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Some brokerages in Singapore hit by DDoS attacks last week
SOME brokerages in Singapore were hit with distributed denial-of-service (DDoS) attacks last week, which resulted in disruption to traders trying to access their brokerage's trading platforms.
It is believed to have taken place on the morning of Oct 24 with the period of disruption believed to have ranged from 30 minutes to almost the entire duration of the Singapore market's morning session, sources said.
One trader told The Business Times: "I believe up to five houses were hit." The trader, who declined to be named, said he, along with some of his colleagues were not able to access their brokerage's trading platform. And for those that were able to, connections were "patchy or intermittent".
Another recalled: "There was a short breakdown in connections. The IT department did not give us an explanation for the issue but they quickly restored services within an hour. I thought of it as a minor IT issue that can happen from time to time."
In responding to queries on the attack, a Monetary Authority of Singapore (MAS) spokesperson said: “MAS has been informed that a small number of stock brokers had encountered distributed denial of service (DDoS) attacks on their online systems last week. There was limited disruption to the services of these stock brokers as they had activated their DDoS mitigation services."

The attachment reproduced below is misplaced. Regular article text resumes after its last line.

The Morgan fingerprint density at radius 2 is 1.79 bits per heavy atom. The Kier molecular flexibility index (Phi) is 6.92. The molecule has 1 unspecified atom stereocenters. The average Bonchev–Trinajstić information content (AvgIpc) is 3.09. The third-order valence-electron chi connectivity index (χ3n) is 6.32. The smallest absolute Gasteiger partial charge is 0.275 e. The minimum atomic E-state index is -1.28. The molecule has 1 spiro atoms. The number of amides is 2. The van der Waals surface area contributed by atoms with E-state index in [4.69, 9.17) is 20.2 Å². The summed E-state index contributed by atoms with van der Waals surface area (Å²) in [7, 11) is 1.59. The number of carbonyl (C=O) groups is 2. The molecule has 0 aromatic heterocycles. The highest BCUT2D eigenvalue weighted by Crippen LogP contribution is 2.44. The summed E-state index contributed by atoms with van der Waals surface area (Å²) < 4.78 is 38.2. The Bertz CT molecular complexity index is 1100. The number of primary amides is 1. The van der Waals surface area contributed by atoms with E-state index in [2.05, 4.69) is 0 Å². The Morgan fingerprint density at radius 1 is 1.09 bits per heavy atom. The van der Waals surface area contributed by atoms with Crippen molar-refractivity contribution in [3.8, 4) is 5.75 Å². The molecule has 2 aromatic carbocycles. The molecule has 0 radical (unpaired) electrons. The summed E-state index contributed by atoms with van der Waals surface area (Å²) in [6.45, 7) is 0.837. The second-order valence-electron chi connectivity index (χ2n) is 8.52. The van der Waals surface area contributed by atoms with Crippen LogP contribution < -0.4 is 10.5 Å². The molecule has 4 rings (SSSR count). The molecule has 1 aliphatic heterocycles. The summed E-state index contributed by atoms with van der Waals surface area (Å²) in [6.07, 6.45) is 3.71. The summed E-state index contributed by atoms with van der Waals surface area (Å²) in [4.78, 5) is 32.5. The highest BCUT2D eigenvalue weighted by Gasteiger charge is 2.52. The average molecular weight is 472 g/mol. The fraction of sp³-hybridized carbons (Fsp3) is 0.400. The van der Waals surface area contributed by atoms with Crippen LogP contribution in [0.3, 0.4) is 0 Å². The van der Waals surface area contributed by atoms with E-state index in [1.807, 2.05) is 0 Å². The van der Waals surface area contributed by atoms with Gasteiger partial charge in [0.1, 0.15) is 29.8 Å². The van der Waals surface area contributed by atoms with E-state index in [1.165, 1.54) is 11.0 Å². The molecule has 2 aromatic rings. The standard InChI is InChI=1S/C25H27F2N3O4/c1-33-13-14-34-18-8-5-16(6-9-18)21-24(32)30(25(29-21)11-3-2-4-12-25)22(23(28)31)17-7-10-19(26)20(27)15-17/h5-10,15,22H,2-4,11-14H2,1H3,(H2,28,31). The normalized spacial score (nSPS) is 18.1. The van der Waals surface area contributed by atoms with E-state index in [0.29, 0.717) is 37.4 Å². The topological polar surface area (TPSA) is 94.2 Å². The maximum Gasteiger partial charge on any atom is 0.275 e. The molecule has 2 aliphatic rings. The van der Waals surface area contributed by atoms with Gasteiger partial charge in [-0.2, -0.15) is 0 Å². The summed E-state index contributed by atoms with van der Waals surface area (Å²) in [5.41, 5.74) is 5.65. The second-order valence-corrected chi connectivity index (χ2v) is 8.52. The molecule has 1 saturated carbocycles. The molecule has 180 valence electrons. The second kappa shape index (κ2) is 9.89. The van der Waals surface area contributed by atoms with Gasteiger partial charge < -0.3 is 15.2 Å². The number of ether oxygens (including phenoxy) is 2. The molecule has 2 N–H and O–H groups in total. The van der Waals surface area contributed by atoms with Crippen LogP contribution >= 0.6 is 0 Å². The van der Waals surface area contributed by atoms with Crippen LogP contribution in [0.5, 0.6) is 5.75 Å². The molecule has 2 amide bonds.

MAS also issued an advisory "to alert financial institutions of a heightened risk of DDoS activities and advised financial institutions to be on alert to monitor their IT environment for suspicious network activities".
DDoS is a cyber attack where malicious players attempt to disrupt a server, service or network by overwhelming the target or its surrounding infrastructure with a flood of Internet traffic. The result of which is the temporary or indefinite disruption of services of a host connected to the Internet.
With cyber attacks increasingly globally, MAS has also taken steps with financial institutions operating in Singapore to ensure the resilience of the financial sector to cyber threats.
In August 2019, the financial regulatory authority issued a set of legally binding requirements that sets out key measures that financial institutions must take to mitigate cyber threats.
"Consumers also need to do their part, by staying vigilant of cyber threats. To safeguard their devices from being used as bots to launch DDoS attacks, consumers should adopt good cyber hygiene practices such as installing anti-malware software and updating security patches regularly,” an MAS spokesman said.